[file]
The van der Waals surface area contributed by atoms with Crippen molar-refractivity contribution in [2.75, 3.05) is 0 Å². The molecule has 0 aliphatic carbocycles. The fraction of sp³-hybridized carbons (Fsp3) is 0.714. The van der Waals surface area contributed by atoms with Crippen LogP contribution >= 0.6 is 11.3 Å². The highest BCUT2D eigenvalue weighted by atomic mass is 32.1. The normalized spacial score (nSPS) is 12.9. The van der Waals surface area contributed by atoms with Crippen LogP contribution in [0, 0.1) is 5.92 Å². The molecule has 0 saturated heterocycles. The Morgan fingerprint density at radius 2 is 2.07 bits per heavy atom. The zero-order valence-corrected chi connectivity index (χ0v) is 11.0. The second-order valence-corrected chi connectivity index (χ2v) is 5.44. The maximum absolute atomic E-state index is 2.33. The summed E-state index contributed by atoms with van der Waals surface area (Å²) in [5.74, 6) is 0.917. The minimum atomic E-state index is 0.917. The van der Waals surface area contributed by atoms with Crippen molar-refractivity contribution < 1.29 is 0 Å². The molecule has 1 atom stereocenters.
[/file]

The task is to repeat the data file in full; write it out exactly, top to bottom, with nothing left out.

The van der Waals surface area contributed by atoms with Crippen molar-refractivity contribution in [2.75, 3.05) is 0 Å². The molecule has 0 aliphatic carbocycles. The fraction of sp³-hybridized carbons (Fsp3) is 0.714. The van der Waals surface area contributed by atoms with Crippen LogP contribution >= 0.6 is 11.3 Å². The highest BCUT2D eigenvalue weighted by atomic mass is 32.1. The normalized spacial score (nSPS) is 12.9. The van der Waals surface area contributed by atoms with Crippen LogP contribution in [0, 0.1) is 5.92 Å². The molecule has 0 saturated heterocycles. The Morgan fingerprint density at radius 2 is 2.07 bits per heavy atom. The zero-order valence-corrected chi connectivity index (χ0v) is 11.0. The second-order valence-corrected chi connectivity index (χ2v) is 5.44. The maximum absolute atomic E-state index is 2.33. The summed E-state index contributed by atoms with van der Waals surface area (Å²) in [5.74, 6) is 0.917. The minimum atomic E-state index is 0.917. The van der Waals surface area contributed by atoms with Crippen molar-refractivity contribution < 1.29 is 0 Å². The molecule has 1 atom stereocenters.